SciELO - Scientific Electronic Library Online

vol.34 número2Urgent-Start Peritoneal Dialysis - a viable option?: A case report and literature reviewAtheroembolic renal disease and rivaroxaban: A new association índice de autoresíndice de assuntosPesquisa de artigos
Home Pagelista alfabética de periódicos  

Serviços Personalizados




Links relacionados

  • Não possue artigos similaresSimilares em SciELO


Portuguese Journal of Nephrology & Hypertension

versão impressa ISSN 0872-0169

Port J Nephrol Hypert vol.34 no.2 Lisboa jun. 2020 



Neutropenic enterocolitis (typhlitis) in a kidney transplant patient: A case report


Rita Valério Alves1, Luís Falcão2, Elsa Soares3, Milena Mendes4, Patrícia Cotovio5, Fernando Caeiro5, Inês Aires5, Cecília Silva5, Francisco Remédio5, Aníbal Ferreira5, Fernando Nolasco5

1 Nephrology department, Centro Hospitalar Médio Tejo - Torres Novas, Portugal

2 Nephrology department, Hospital Beatriz Ângelo, Portugal

3 Nephrology department, Centro Hospitalar de Setúbal, Portugal

4 Hepatobiliopancreatic and transplantation centre, Centro Hospitalar Universitário Lisboa Central, Portugal

5 Nephrology department, Centro Hospitalar Universitário Lisboa Central, Portugal


Correspondence to:



Typhlitis is a clinical entity rare in adults, reported in immunosuppressed patients. It is a life-threatening condition that occurs in neutropenic patients due to compromised integrity of the bowel wall and its exact pathogenesis is not completely understood. We report a 35-year-old man with a post deceased donor renal and pancreas transplantation status who presented fever and febrile neutropenia. Three days after admission he presented hematochezia with a hemoglobin drop. Colonoscopy revealed "ileum mucosa with multiforme ulcers" and since no other etiology was found, typhlitis was considered. He gradually improved with support treatment and was able to be managed non-operatively.

To our knowledge, there are only six other reports of typhlitis in kidney transplant recipients.

Key-words: Neutropenic enterocolitis, typhlitis, kidney transplant



Neutropenic enterocolitis (NE), or typhlitis, is a clinical entity initially described in pediatric leukemic patients.1 Although it is uncommon in adults, it has been reported in people with hematologic malignancies, as well as other immunosuppressive causes, such as AIDS, therapy for solid tumors and organ transplants.1 NE is a rare life-threatening condition that occurs in neutropenic patients due to compromised integrity of the bowel wall.2

The exact pathogenesis of NE is not completely understood. The main elements in the disease onset appear to be intestinal mucosal injury together with neutropenia and the immunocompromised state of the afflicted patients and also the direct mucosal damage by cytotoxic drugs.1-3 The process has a predilection for the terminal ileum and cecum, but any segment of the bowel can be involved.4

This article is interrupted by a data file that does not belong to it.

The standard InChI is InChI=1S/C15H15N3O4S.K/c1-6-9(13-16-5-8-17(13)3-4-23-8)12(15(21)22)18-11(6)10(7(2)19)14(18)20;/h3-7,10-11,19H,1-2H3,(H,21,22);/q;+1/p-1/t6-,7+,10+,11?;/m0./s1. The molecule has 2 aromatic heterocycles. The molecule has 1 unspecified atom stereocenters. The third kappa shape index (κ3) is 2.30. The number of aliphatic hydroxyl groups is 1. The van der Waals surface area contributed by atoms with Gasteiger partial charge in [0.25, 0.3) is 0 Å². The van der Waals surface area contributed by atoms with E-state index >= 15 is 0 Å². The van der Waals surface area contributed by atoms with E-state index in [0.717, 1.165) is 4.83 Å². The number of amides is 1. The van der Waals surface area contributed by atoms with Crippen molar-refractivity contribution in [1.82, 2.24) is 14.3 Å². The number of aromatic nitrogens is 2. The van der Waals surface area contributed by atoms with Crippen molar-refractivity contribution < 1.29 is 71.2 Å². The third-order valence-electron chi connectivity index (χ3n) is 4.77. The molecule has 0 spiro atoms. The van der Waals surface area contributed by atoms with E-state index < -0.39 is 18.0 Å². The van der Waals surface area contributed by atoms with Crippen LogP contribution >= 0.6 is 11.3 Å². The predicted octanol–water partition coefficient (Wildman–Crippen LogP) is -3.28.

NE is characterized by bowel wall edema, engorged vessels, disrupted mucosal surface and ulceration, which become susceptible to bacterial intramural invasion, translocation and hemorrhage and can rapidly progress to intestinal perforation, multisystem organ failure, and sepsis.2

The histopathological features are marked hemorrhagic necrosis, mucosal ulceration, extensive edema in the submucosa and laminal propria, marked congestion and even deep mural and transmural necrosis, significant infiltrative inflammation should be absent in NE due to the profound neutropenia.5

Patients present symptoms such as abdominal pain, fever, abdominal distention, nausea, vomiting, and diarrhea, with or without blood, with coexisting neutropenia in the at-risk patient population.4

NE should always be considered in the differential diagnosis of acute lower quadrant pain in immunosuppressed patients, since it has a nonspecific presentation that can mimic many other diagnoses.1,2

The management of these patients remains challenging: bowel rest, intravenous fluids and broad spectrum antibiotics with parenteral nutrition are the principles of the treatment.4,5 Surgical intervention is necessary only when complications such as hemorrhage or bowel perforation develop.5


A 35-year-old melanodermic man, diabetic type 1 from the age of 13, developed end-stage kidney disease and started renal substitution therapy in 2013. In May 2019, he underwent deceased donor kidney and pancreas transplantation. He was cytomegalovirus (CMV) antibody-positive, seronegative to human immunodeficiency virus (HIV), hepatitis B virus (HBV) and hepatitis C virus (HCV) and there were three human leucocyte antigen (HLA) mismatches. After the initial immunosuppression treatment with thymoglobulin (cumulative dose 970 mg - 12.1 mg/kg), he was placed on triple immunosuppression with prednisolone, mycophenolic acid and tacrolimus. The patient also received daily valganciclovir and trimethoprim-sulfamethoxazole prophylaxis. The patient was evaluated weekly at pos-transplantation consultation. The baseline kidney function was serum creatinine 1.4-1.6 mg/dL and serum urea 21-75 mg/dL. Tacrolimus levels at previous medical appointments were between 6 mg/dL and 7 mg/dL.

The last appointment prior to admission was 7 days before. At this time, the patient was receiving prednisolone 15 mg daily, tacrolimus (4 mg + 3.5 mg daily), mycophenolic acid (540 mg + 360 mg daily), valganciclovir 450 mg daily and trimethoprim-sulfamethoxazole 480 mg daily. The lab results presented hemoglobin 12.1 g/dL; leucocytes 5.58 x 109 /L (neutrophils 4.62 x 109 /L); serum creatinine 1.73 mg/dL; urea 68 mg/dL; pancreatic amylase 68 U/L; pancreatic lipase 125 U/L; PCR 1.2 mg/dL, tacrolimus (FK) 4.74 ng/mL and blood CMV PCR not detected.

Two months post-transplant, the patient was hospitalized with a febrile neutropenia (leucocytes 0.58 x 109 /L; neutrophils 0.15 x 109/L), without changes in kidney and pancreatic function (pancreatic amylase 46 U/L; pancreatic lipase 60 U/L), an increased PCR and FK 4.74 ng/mL (Table 1).

His physical examination upon admission, including abdominal and genitourinary examinations, revealed fever (temperature 38.2 °C), well-healed transplant scars and a palpable, non-tender renal allograft.

Tacrolimus and prednisolone doses were adjusted, while mycophenolic acid, valganciclovir and trimethoprim-sulfamethoxazole were discontinued. Blood and urine cultures were obtained, and he was started on G-CSF filgrastim (360 mcg /day) and empiric meropenem (1g every 8-hours). 3 days after the admission the patient presented hematochezias.